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New revenue is crucial to the state

As lawmakers, lobbyists and members of the press gathered virtually last week for the annual West Virginia Press Association Legislative Lookahead, a familiar phrase popped up — quietly and infrequently, but it was there.

Once again, Republican lawmakers are going to be “finding inefficiencies” in state government as they look for ways to make their big legislative project — a phase out of the personal income tax — revenue neutral.

” … We have no intention of taxing the people of West Virginia more money,” said state Senate President Craig Blair, R-Berkeley. “In fact, we’re trying to make it so that it’s less. …”

Wonderful. But that simply doesn’t happen unless lawmakers do an exceptional job of both finding new revenue streams and “finding inefficiencies” — i.e. truly attacking the waste, fraud, incompetence and redundancy to which King Bureaucracy clings.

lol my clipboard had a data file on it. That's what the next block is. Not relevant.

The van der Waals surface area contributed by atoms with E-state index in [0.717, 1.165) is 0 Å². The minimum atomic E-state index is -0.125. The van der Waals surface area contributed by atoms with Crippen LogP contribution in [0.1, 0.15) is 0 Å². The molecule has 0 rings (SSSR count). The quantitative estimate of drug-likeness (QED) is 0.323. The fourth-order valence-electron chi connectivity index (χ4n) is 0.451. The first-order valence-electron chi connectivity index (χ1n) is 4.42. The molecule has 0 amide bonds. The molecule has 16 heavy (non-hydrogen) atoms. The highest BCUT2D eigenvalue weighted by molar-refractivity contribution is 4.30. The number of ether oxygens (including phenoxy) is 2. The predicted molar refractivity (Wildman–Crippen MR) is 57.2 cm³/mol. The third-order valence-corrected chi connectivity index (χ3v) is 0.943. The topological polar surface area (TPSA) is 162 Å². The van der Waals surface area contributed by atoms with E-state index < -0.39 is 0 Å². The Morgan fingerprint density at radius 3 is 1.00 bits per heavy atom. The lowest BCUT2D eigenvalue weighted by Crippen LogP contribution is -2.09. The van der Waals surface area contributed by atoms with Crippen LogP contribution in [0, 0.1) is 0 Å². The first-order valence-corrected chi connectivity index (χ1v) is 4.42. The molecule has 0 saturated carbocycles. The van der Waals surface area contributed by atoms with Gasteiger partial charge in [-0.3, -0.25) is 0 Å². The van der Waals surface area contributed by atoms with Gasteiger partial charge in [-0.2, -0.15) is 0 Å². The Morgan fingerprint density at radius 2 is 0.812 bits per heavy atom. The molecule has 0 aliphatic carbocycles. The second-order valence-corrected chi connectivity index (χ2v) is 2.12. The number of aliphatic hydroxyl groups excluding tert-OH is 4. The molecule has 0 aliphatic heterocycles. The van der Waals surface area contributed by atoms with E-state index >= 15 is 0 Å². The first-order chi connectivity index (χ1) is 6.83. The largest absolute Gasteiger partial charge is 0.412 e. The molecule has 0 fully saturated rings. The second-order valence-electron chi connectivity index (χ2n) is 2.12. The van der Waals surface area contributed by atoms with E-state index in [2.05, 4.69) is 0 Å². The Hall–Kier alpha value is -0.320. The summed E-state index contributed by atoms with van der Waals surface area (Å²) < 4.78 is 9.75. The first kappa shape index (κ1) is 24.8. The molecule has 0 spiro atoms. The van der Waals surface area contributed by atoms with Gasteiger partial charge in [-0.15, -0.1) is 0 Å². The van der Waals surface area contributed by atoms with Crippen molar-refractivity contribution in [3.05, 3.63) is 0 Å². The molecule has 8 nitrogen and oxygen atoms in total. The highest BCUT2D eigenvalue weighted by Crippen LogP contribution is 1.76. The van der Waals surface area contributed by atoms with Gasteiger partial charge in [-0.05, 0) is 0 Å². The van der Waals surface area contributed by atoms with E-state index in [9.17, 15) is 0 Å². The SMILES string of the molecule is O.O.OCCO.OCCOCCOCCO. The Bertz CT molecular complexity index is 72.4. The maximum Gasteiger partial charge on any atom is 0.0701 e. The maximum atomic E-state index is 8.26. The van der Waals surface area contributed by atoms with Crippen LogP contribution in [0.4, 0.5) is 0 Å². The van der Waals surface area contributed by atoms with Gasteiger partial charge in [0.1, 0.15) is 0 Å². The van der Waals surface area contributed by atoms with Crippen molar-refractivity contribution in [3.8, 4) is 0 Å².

Missing this year during the meeting with leadership of the state Senate was any mention of the state’s many boards and commissions. Only a couple of years ago, weeding out the unnecessary and expensive posts within those boards and commissions was all the rage for lawmakers who said they were sweeping in to change the way things had always been done in Charleston. The trend faded quickly. Why?

“If we’re talking about growing revenue streams in the state,” said Blair, “we gotta make it so people want to live here!”

Precisely. And that means making a distinction between the parts of the bureaucracy that do exist to serve the people of this state — improving it in a way that also makes it attractive to visitors and potential new residents — and the parts that exist only to serve themselves.

West Virginia cannot simply cut its way to prosperity. New revenue streams must be found. But lawmakers know quite well where there is still a great deal of fat to trim in state government. If they are serious about reaching their stated goals this year, they must gain the fortitude to do it.

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